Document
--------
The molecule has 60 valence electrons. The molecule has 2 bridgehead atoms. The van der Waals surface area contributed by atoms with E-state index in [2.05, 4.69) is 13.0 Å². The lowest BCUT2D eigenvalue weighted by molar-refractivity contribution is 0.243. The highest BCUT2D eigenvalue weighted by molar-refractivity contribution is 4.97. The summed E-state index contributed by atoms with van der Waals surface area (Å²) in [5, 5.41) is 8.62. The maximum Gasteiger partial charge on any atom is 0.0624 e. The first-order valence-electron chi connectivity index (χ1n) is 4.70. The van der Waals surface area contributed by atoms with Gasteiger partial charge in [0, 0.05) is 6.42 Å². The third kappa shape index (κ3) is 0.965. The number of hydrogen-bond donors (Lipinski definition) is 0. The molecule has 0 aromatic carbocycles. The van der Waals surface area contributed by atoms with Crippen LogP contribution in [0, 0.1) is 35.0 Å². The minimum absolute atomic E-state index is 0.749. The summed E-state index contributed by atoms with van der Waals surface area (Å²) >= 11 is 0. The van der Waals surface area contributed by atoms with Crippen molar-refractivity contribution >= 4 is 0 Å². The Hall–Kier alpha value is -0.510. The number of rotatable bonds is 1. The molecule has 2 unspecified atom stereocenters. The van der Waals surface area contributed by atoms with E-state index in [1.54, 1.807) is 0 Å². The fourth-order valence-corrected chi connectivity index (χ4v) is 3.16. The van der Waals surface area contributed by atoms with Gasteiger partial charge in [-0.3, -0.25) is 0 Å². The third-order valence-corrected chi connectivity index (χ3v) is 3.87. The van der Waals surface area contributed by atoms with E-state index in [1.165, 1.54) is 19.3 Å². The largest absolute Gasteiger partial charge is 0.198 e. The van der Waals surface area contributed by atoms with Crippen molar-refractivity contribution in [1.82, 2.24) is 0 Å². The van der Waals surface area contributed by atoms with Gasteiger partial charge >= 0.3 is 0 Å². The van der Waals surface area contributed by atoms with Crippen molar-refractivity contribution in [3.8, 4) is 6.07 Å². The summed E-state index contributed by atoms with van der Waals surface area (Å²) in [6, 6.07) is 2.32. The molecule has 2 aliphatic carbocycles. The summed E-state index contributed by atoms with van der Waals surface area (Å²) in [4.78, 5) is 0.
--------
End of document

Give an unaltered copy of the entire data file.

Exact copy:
The molecule has 60 valence electrons. The molecule has 2 bridgehead atoms. The van der Waals surface area contributed by atoms with E-state index in [2.05, 4.69) is 13.0 Å². The lowest BCUT2D eigenvalue weighted by molar-refractivity contribution is 0.243. The highest BCUT2D eigenvalue weighted by molar-refractivity contribution is 4.97. The summed E-state index contributed by atoms with van der Waals surface area (Å²) in [5, 5.41) is 8.62. The maximum Gasteiger partial charge on any atom is 0.0624 e. The first-order valence-electron chi connectivity index (χ1n) is 4.70. The van der Waals surface area contributed by atoms with Gasteiger partial charge in [0, 0.05) is 6.42 Å². The third kappa shape index (κ3) is 0.965. The number of hydrogen-bond donors (Lipinski definition) is 0. The molecule has 0 aromatic carbocycles. The van der Waals surface area contributed by atoms with Crippen LogP contribution in [0, 0.1) is 35.0 Å². The minimum absolute atomic E-state index is 0.749. The summed E-state index contributed by atoms with van der Waals surface area (Å²) >= 11 is 0. The van der Waals surface area contributed by atoms with Crippen molar-refractivity contribution >= 4 is 0 Å². The Hall–Kier alpha value is -0.510. The number of rotatable bonds is 1. The molecule has 2 unspecified atom stereocenters. The van der Waals surface area contributed by atoms with E-state index in [1.54, 1.807) is 0 Å². The fourth-order valence-corrected chi connectivity index (χ4v) is 3.16. The van der Waals surface area contributed by atoms with Gasteiger partial charge in [-0.3, -0.25) is 0 Å². The third-order valence-corrected chi connectivity index (χ3v) is 3.87. The van der Waals surface area contributed by atoms with E-state index in [1.165, 1.54) is 19.3 Å². The largest absolute Gasteiger partial charge is 0.198 e. The van der Waals surface area contributed by atoms with Crippen molar-refractivity contribution in [1.82, 2.24) is 0 Å². The van der Waals surface area contributed by atoms with Gasteiger partial charge >= 0.3 is 0 Å². The van der Waals surface area contributed by atoms with Crippen molar-refractivity contribution in [3.8, 4) is 6.07 Å². The summed E-state index contributed by atoms with van der Waals surface area (Å²) in [6, 6.07) is 2.32. The molecule has 2 aliphatic carbocycles. The summed E-state index contributed by atoms with van der Waals surface area (Å²) in [4.78, 5) is 0.